• Kewaunee County Inland Home sales for the period Jan 1through May 31, 2013 are down 60% from 32 sales in 2012 to 19 sales in 2013.  Combine that statistic with the 20% reduction in sale price and this is not a good picture at all.  In 2012 the Kewaunee County median priced home was $68,250 and in 2013 that price dropped to $55,000.   Door County, on the other hand experienced a 17% increase in the value of those inland home sales from $130,000 to $152,000.  Given our Kewaunee Nuclear plant closure, we are likely to see this trend continue or even worsen.
  • Kewaunee County Landfill under the management of the Highway Commissioner, Dale Jandrin, adopted a new pricing and operational direction in the month of April based upon an “extend the life of the landfill proposal”.  This proposal called for increasing the cost of garbage coming into the landfill and called for the amount of daily cover to be managed to a maximum of 25% of the total garbage coming in to the landfill which would adjust the number of tons of garbage coming into the landfill, increasing the revenue whilst at the same time extending the life of the landfill.  The Highway Commissioner is responsible for managing the landfill, including cover.  For the first three months under the new plan (May through July) the amount of cover has been running at 42% total landfill.   If this is allowed to continue, the future of maintaining the Kewaunee County landfill is questionable.  This has been allowed to happen even though the Highway Commissioner Mr. Jandrin is fully aware the landfill plan calls for 25% cover. 

At this time the Highway department has about 12 men assigned to the Landfill to complete the work on covering the cells that need to be capped.  Preliminary numbers show that in all likelihood, this project will come in over budget further weakening the financial position of the Landfill Operations.  Stand by for updates on how this is progressing.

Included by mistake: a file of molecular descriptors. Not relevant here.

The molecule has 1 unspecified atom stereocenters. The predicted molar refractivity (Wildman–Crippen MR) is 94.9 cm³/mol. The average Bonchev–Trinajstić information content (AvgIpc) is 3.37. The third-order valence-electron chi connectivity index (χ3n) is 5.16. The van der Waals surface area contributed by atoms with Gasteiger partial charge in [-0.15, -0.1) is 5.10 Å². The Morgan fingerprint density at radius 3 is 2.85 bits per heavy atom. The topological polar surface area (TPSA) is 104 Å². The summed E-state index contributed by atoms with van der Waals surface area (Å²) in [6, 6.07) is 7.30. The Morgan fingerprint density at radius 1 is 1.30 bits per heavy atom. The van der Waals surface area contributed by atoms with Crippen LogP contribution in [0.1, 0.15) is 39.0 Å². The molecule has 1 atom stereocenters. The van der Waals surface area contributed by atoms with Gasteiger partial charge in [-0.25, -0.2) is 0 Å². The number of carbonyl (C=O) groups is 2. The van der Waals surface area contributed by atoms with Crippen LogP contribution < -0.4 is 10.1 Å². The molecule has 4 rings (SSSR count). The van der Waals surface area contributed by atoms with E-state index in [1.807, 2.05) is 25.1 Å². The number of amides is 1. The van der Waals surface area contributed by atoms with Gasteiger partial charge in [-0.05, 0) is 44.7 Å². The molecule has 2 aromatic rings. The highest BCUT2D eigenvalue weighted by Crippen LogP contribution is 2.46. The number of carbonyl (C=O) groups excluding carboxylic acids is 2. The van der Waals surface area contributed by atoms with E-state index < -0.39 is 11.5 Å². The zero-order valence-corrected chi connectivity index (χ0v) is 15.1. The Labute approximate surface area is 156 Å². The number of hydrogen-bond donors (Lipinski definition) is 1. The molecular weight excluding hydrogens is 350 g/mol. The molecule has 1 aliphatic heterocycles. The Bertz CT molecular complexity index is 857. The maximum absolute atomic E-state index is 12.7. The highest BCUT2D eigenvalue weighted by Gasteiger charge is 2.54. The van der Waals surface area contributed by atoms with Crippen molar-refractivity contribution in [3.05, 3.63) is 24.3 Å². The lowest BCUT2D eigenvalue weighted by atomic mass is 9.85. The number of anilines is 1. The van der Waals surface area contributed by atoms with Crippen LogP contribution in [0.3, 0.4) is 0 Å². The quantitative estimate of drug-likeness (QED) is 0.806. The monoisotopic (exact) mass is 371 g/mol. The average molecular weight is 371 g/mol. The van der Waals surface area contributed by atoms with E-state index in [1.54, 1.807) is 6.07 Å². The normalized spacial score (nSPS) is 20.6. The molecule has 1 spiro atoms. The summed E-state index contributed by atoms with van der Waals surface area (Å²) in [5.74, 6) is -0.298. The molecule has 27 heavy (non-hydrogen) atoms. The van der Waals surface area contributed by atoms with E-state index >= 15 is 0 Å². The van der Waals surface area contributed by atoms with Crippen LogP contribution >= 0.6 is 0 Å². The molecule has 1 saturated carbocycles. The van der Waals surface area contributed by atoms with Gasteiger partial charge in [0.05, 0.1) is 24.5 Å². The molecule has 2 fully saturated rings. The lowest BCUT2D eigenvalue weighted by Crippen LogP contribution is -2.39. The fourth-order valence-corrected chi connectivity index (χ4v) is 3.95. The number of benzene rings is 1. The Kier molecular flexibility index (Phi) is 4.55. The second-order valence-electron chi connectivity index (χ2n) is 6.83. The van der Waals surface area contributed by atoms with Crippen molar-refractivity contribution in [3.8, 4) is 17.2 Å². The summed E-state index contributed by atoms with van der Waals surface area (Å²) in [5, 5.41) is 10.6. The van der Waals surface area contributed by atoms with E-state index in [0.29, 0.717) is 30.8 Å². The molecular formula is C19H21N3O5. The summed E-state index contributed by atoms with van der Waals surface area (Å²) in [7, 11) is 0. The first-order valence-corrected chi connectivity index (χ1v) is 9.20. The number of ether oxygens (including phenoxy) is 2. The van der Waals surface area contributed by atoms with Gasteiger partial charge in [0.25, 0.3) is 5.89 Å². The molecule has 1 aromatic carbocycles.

Kewaunee County Highway Department Update
Is it time to hold the management (Mr. Jandrin, Hwy Commissioner and Mr. Dorner, Administrator to whom Mr. Jandrin reports accountable for the Highway Department (HD) losses ($2.8M since 2003 with nearly $2M in just the past four years).  In addition to these losses, the HD’s audited numbers show a $609,000 cash shortage at the end of the 2012 fiscal year.  This means the HD is “borrowing” money from the general fund to meet its financial obligations.  Over the past seven years, the HD has on average been short $531,000 in operational funds.

This department operates with and “enterprise budget”.  This means that each year the department is, theoretically, supposed to operate with a zero balance at the end of the year, and it is up to the management to ensure we operate the department to that fiscal goal.  Operating with a negative average of $531,000 is not exactly a zero balance and somewhere along the line this shortfall (according to both the auditors and the Wisconsin Counties Association) needs to be satisfied.  So the question is where will that money come from?  Most likely it will have to be taken out of the general fund.